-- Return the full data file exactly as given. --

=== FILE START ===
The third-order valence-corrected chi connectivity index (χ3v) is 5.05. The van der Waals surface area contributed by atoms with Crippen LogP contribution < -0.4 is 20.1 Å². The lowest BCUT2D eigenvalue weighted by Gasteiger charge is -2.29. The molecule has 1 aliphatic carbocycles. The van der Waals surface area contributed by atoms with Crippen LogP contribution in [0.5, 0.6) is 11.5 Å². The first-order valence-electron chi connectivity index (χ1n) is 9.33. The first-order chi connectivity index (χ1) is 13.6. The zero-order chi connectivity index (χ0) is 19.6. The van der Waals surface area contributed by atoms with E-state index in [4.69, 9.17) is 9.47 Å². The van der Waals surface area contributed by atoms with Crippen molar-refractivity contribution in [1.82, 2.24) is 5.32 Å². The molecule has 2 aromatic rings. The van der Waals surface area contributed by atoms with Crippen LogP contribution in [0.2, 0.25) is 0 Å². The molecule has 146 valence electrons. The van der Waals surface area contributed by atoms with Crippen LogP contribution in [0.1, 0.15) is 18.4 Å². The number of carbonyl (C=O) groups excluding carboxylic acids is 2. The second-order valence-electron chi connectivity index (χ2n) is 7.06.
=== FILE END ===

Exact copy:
The third-order valence-corrected chi connectivity index (χ3v) is 5.05. The van der Waals surface area contributed by atoms with Crippen LogP contribution < -0.4 is 20.1 Å². The lowest BCUT2D eigenvalue weighted by Gasteiger charge is -2.29. The molecule has 1 aliphatic carbocycles. The van der Waals surface area contributed by atoms with Crippen LogP contribution in [0.5, 0.6) is 11.5 Å². The first-order valence-electron chi connectivity index (χ1n) is 9.33. The first-order chi connectivity index (χ1) is 13.6. The zero-order chi connectivity index (χ0) is 19.6. The van der Waals surface area contributed by atoms with E-state index in [4.69, 9.17) is 9.47 Å². The van der Waals surface area contributed by atoms with Crippen molar-refractivity contribution in [1.82, 2.24) is 5.32 Å². The molecule has 2 aromatic rings. The van der Waals surface area contributed by atoms with Crippen LogP contribution in [0.2, 0.25) is 0 Å². The molecule has 146 valence electrons. The van der Waals surface area contributed by atoms with Crippen LogP contribution in [0.1, 0.15) is 18.4 Å². The number of carbonyl (C=O) groups excluding carboxylic acids is 2. The second-order valence-electron chi connectivity index (χ2n) is 7.06.